Mexican beauty queen killed in shootout

Mexican beauty queen Maria Susana Flores Gamez, 20, was killed during a weekend shootout in the state of Sinaloa.

Story highlights

  • Authorities seize vehicles, weapons and drugs; four people are detained
  • Maria Susana Flores Gamez, 20, was crowned 2012 Woman of Sinaloa in Febraury
  • A rifle was found near the beauty queen's body, says the Sinaloa state attorney general

A Mexican beauty queen was killed during a weekend shootout in Sinaloa, a northern state known for drug-fueled violence, authorities said Monday.

Maria Susana Flores Gamez, 20, was the 2012 Woman of Sinaloa. She was killed Saturday in a gun battle between military troops and suspected criminals in the municipality of Mocorito. Two others were also killed.

Sinaloa State Attorney General Marco Antonio Higuera said a rifle was found near the beauty queen's body, but it was not clear whether she had fired it. It was also not clear who shot her.

"All we know is that it happened during a confrontation that the army had with criminals, and that she was with the group of criminals," he told reporters, according to a transcript from his office.

Four people were detained, he said, and authorities seized various weapons, drugs and vehicles.

Flores Gamez was a student of communications. She was crowned Woman of Sinaloa in February, beating more than a dozen young women for the title.

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In addition to the Woman of Sinaloa pageant, Flores Gamez had participated in the 2012 Our Sinaloa Beauty contest. Organizers of that pageant released a statement upon news of her death, offering condolences to the family, which received her body Monday.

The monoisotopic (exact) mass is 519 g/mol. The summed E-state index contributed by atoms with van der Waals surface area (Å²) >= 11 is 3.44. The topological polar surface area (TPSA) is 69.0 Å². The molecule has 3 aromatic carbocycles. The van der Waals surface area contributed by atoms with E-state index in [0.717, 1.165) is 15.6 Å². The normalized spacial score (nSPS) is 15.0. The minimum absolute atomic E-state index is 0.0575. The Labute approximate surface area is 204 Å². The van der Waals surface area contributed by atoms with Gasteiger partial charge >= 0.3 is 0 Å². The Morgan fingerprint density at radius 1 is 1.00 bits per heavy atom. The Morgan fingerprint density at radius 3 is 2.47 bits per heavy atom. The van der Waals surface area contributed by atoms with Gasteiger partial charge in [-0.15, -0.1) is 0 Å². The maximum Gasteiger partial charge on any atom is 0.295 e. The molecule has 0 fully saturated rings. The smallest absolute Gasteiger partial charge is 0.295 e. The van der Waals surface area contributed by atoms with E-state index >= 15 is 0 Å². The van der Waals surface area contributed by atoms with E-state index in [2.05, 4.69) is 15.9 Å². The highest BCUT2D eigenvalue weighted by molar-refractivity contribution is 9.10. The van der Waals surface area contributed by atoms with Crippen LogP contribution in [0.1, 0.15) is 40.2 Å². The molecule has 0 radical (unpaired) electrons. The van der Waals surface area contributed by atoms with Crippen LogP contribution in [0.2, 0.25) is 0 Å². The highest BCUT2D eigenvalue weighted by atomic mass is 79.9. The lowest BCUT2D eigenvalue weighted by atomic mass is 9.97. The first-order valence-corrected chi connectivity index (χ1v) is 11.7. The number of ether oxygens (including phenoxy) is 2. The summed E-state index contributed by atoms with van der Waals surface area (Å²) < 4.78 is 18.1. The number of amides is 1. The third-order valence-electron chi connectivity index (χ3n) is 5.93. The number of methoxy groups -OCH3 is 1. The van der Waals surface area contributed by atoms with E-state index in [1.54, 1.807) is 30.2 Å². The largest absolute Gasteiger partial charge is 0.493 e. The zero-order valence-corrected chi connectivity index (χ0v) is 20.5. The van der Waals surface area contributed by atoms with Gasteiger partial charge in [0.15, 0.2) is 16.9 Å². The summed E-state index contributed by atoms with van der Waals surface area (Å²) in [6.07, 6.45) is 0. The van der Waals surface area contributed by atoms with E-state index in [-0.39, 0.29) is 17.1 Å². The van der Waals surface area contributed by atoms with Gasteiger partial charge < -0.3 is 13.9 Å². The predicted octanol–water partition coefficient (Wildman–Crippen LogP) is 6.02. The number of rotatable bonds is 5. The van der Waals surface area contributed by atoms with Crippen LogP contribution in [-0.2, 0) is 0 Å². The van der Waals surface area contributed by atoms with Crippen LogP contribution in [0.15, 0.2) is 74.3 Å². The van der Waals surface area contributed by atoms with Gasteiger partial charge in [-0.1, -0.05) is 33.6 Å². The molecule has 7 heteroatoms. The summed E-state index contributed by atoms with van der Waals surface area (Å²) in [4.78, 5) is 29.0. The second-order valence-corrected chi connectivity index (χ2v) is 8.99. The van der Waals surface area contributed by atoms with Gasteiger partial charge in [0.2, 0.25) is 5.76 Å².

"We are dismayed by the news -- a beautiful young person, happy, and with a big future ahead of her, " the pageant organizers said. "Rest in peace Susy."

The beauty queen is not the first in Mexico to make headlines for something other than her good looks.

In 2008, Laura Zuniga, who was then the reigning Our Sinaloa Beauty, was taken into custody along with seven men.

They had been traveling in two vehicles that contained AR-15 assault rifles, 38 specials, 9mm handguns, cartridges and $50,000 in cash, Luis Carlos Najera Gutierrez de Velazco, secretary of public security for the state of Jalisco, said then.

She was subsequently released.

More than 47,500 people have died across Mexico in drug-related violence since December 2006, when President Felipe Calderon took office and announced plans to deploy federal troops to help the government's fight against organized crime.

According to Mexico's National Human Rights Commission, more than 5,300 people have disappeared throughout the country in that same time, and the bodies of 9,000 dead have not been identified.

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